With his 14th victory at Roland Garros, Rafa Nadal once again demonstrated his brutal supremacy on clay, his preferred surface. It is an astonishing dominance whose equivalent is hard to find, not only in the history of tennis, but in the history of any sport.
Between 1990 and 2004, 11 players won in Paris. Then Nadal appeared in 2005, and since then only three tennis players have earned the glory of Chatrier: Roger Federer, Stan Wawrinka and Novak Djokovic, the second twice. Eighteen years passed, and the Spaniard won all the other 14 cups.
The last 20 years have been the worst on clay, because they necessarily mean facing Nadal. His dominance, season after season, has made it impossible for other players to win the Parisian title. Only Bjorn Borg in the 1970s came close to the Spaniard’s record, yet he watches it from afar from his six French Open Cups, less than half of Nadal’s.
Clay is the perfect surface for Nadal’s match, as the left-handed man unleashes the ball that has given him so many successes. This effect imprints on the ball spinning in the upper spin so that it overpowers opponents due to the height it reaches after rebounding.
The Balearic native’s superiority is indisputable in terms of the Elo Ranking on Clay, a metric that measures each player’s relative skills based on scores achieved and the results of competitors. Since Nadal had enough points to lead this ranking in 2005, he hasn’t given up the lead for more than two years, in 2015 and 2016.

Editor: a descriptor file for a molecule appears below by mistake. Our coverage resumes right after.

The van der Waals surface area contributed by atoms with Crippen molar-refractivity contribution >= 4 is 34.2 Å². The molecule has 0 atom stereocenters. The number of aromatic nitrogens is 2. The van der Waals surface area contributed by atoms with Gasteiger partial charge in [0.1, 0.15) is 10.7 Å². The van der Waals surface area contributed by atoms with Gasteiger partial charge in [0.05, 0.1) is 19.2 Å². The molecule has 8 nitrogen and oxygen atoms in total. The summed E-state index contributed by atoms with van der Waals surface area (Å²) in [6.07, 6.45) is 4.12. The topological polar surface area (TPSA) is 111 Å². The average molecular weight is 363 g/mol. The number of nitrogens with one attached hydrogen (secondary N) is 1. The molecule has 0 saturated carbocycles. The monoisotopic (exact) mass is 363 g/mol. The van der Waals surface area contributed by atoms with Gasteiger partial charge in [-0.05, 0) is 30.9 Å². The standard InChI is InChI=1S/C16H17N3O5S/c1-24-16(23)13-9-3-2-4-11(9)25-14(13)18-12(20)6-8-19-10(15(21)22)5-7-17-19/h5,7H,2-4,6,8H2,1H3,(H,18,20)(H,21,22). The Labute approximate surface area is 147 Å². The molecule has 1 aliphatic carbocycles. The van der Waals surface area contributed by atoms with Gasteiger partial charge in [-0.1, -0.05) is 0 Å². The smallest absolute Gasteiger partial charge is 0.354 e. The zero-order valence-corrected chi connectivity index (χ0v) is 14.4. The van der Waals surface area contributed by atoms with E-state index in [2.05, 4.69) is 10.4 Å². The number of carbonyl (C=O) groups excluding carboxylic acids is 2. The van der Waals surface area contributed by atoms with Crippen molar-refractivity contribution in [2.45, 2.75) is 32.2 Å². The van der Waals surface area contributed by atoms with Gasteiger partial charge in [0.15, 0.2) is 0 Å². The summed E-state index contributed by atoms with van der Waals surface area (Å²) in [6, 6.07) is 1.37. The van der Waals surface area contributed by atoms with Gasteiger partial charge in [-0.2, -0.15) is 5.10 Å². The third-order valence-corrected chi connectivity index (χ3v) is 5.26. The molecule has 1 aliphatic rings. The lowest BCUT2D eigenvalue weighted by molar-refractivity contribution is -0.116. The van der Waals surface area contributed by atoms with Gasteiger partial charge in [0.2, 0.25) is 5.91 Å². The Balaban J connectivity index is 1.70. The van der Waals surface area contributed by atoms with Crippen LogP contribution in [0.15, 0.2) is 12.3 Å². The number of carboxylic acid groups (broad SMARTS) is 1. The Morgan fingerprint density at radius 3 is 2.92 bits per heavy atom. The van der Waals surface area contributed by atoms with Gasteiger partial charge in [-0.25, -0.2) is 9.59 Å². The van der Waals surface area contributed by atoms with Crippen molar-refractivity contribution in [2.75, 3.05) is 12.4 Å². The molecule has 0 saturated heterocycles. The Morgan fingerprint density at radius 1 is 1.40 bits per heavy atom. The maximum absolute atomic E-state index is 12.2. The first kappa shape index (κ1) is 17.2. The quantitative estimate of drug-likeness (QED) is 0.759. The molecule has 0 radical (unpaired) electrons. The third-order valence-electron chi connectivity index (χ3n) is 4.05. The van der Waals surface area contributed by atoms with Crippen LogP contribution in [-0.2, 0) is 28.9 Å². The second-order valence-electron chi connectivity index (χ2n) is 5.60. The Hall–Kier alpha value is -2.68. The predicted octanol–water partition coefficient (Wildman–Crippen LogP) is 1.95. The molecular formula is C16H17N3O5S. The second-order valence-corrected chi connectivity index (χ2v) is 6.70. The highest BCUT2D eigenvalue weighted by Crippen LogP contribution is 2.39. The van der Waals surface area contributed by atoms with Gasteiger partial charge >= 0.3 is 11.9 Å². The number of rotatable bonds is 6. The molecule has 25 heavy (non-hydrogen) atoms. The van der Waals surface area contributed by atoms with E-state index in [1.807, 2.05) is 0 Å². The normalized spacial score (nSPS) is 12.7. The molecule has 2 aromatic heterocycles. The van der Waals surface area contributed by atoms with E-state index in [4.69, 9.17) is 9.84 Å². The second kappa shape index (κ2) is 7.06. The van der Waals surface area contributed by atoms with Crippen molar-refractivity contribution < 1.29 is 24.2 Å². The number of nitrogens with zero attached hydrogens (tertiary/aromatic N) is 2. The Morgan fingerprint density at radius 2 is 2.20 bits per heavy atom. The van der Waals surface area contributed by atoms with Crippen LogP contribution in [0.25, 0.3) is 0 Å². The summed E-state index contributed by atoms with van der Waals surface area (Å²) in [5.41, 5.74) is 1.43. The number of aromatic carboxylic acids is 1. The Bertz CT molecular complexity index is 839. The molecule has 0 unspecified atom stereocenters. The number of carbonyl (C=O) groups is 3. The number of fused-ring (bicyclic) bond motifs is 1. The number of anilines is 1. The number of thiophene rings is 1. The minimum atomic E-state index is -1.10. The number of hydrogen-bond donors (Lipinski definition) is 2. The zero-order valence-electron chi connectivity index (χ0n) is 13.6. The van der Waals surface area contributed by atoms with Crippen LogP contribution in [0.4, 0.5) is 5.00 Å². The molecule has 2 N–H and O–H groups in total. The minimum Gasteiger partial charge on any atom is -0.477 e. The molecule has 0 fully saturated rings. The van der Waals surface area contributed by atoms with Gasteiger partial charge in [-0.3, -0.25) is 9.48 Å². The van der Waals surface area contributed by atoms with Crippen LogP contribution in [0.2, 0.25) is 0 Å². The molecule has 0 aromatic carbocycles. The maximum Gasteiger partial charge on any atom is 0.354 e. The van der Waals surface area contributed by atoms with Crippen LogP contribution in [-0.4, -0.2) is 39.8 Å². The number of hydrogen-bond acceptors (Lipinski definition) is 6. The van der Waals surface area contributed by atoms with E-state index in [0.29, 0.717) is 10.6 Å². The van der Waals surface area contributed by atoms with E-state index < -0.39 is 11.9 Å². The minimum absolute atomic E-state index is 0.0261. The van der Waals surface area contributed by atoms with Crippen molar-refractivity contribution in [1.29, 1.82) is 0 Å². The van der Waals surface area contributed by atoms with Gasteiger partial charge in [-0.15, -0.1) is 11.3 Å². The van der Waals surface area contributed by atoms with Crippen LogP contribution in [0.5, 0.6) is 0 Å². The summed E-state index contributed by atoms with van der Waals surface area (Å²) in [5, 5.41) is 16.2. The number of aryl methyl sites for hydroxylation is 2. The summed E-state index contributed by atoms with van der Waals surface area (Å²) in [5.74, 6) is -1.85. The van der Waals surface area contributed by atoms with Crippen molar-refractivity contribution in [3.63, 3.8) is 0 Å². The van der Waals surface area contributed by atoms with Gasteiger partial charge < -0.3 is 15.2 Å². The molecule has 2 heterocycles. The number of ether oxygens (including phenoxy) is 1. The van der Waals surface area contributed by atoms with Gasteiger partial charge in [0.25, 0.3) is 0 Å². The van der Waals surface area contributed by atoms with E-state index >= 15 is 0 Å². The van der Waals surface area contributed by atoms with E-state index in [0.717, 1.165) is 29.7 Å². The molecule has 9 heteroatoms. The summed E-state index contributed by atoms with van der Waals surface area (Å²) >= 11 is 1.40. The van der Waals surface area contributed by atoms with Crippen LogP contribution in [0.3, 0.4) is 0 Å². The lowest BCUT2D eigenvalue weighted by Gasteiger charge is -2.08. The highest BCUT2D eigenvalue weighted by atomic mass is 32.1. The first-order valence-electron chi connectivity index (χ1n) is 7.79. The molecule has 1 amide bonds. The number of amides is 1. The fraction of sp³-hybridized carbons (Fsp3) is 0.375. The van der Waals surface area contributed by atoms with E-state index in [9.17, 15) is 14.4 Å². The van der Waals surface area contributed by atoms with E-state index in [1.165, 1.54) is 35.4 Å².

In half a century, no other tennis player has long outdone the rest. In the late 1970s, Borg was the best on this deck for five consecutive years, and was in the top three for nine seasons. Evan Lendl has been in the top three for 11 years, a few years later. But Nadal is in another dimension: he was the best in 16 years and was first and second for 18 years.
Djokovic was the best player on clay in the two years that Nadal stumbled. The Serbian has been in the top three on this surface for 14 years, and it is inevitable how many years it would have been better had Rafa Nadal not been around.
Another piece of information that reveals the Spanish tennis player’s unique dominance on clay is the percentage of games he’s won: including Grand Slam and Masters 1000, since 2005 he’s played 338 games and won 309, an average of 91%. It’s a figure that his historic rivals in tennis, neither Roger Federer on grass (89%) nor Novak Djokovic on the hard court (85%) have reached.
In 2005, 2006 and 2010 Nadal won all the claycourt matches in the top categories, averaging 20 matches each time. Over a decade, he won 90% of matches, between 2005 and 2014, and returned to those numbers again between 2017 and 2020. By comparison, Djokovic was only above 90% on hard courts for six years of his career, and they were Well not consecutive.
Grand Slam more than any other man
Nadal is the male tennis player with the most Grand Slam titles in history, with 22 titles, twice more than Federer and Djokovic. That’s how high the level is right now, after competing over two decades.
But the absolute record in the Open Era is still higher: 23 titles, which Serena Williams has achieved so far.
When Roger Federer won his first major competition in 2003, the record was 14 titles for Pete Sampras and the podium can still be reached with nine majors, but the price of the record soared with this historic three-way competition between Federer, Nadal, and Nadal. Djokovic. As of Sunday, a victory over Nadal requires 23 wins.